Gold prices are down again this morning as the voting has begun on whether or not the U.K. will remain in the European Union. The race is still too close to tell and volatility is coiling like a spring in many assets and currencies. The pound which reached a near term high overnight is moving with a negative correlation to gold prices. If there were to be a Brexit we would likely see a major rally in gold prices. Oil prices are up marginally this morning, flirting with $50 a barrel. U.S. production and inventories were lower last week. Production has fallen 14 of the past 15 weeks.
FIXED INCOME AND ECONOMICS
We’ll keep the Brexit talk to a minimum on the day of their historic vote and just mention that rating agency S&P has already chimed in with warnings that a “Leave” outcome would have extremely adverse effects for the credit-worthiness of U.K.’s sovereign debt. S&P chief sovereign ratings officer Moritz Kraemer told German daily Bild that the current “AAA credit rating would come due and would be downgraded within a short period of time”. This follows up a similar warning the agency provided in April that an exit vote would lead to a downgrade given the country’s deep political, financial and trading ties in Europe. Kraemer added that the political situation in Britain would become less predictable and rational, partly because there was no real post-Brexit plan. As of last check, the U.K. government has £1.7 trillion in debt outstanding (according to the National Debt Clock)
A fairly busy data calendar in the U.S. will help keep our focus on this side of the Atlantic with weekly jobless claims kicking off the festivities. First time filings for unemployment assistance came in at 259K for the week ending June 18, besting estimates for a 270K print and marking the fewest number of applicants in two months. Continuing claims as of June 11 dropped to 2.142MM Americans for a 20K improvement from prior and still hovering near the 15 year low of 2.112MM eclipsed a few weeks back. This bodes well for a rebound in next month’s NFP release that is hoped to recover from an extremely disappointing result earlier this month. We’ll get a sentiment update via the Markit Manufacturing PMI release at 9:45AM that is expected to rise to +50.9 in June and improve from the +50.7 result last month that marked the lowest ever for the survey. New home sales results are due out shortly afterwards with May purchases projected to fall by -9.5% to 560K annualized units. While a decline would be disappointing on the surface, the data point has been steadily rising since 2010 with the April print of 619K representing twice as many sales seen in just a five year period.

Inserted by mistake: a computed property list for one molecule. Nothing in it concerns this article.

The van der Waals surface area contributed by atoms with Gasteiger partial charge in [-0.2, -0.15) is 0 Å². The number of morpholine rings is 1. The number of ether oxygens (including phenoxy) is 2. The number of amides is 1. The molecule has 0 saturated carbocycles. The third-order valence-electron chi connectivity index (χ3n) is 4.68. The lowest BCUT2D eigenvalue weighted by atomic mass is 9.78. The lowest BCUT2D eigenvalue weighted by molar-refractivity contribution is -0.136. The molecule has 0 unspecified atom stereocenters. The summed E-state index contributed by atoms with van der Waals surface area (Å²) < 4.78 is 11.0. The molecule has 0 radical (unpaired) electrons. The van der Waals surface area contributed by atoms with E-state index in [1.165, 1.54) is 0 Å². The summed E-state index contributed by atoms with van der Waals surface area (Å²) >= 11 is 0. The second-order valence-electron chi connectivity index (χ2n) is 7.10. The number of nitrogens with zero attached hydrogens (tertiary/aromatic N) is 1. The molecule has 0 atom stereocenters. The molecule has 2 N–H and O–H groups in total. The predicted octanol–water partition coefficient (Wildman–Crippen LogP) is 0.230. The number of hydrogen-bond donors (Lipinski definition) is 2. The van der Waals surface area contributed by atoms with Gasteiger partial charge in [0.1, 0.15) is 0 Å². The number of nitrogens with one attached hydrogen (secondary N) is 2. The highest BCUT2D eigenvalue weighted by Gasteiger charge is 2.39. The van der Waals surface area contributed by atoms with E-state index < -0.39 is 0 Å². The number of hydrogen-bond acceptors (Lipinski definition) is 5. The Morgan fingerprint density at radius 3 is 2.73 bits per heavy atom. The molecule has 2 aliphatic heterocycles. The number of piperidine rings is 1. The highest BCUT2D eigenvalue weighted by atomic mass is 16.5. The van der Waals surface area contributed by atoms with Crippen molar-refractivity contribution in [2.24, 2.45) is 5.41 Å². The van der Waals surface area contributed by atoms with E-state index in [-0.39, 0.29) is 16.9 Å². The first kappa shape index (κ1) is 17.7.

Bombardier Inc. debt is trading higher this morning on positive developments regarding the Montreal-based company’s C-Series program. The aerospace and transportation firm announced late yesterday that the Quebec government has finalized a $1 billion investment in the jetliner project that will consist of two $500MM payments (one made for the end of this month and the other on September 1) that lays out a partnership whereby the province will own a 49.5% stake. While Bombardier awaits word on whether the Federal government will provide a similar $1 billion injection to match the provincial support, it’s welcome news for the program that has seen overruns exceed $2 billion while being two years behind production schedule. The single-B rated C$ Bombardier 7.35% 12/22/2026 senior bonds are bid two points higher from 24 hours earlier to $88.00 at time of writing.
CHART OF THE DAY
Always mistrust a subordinate who never finds fault with his superior.
– William Collins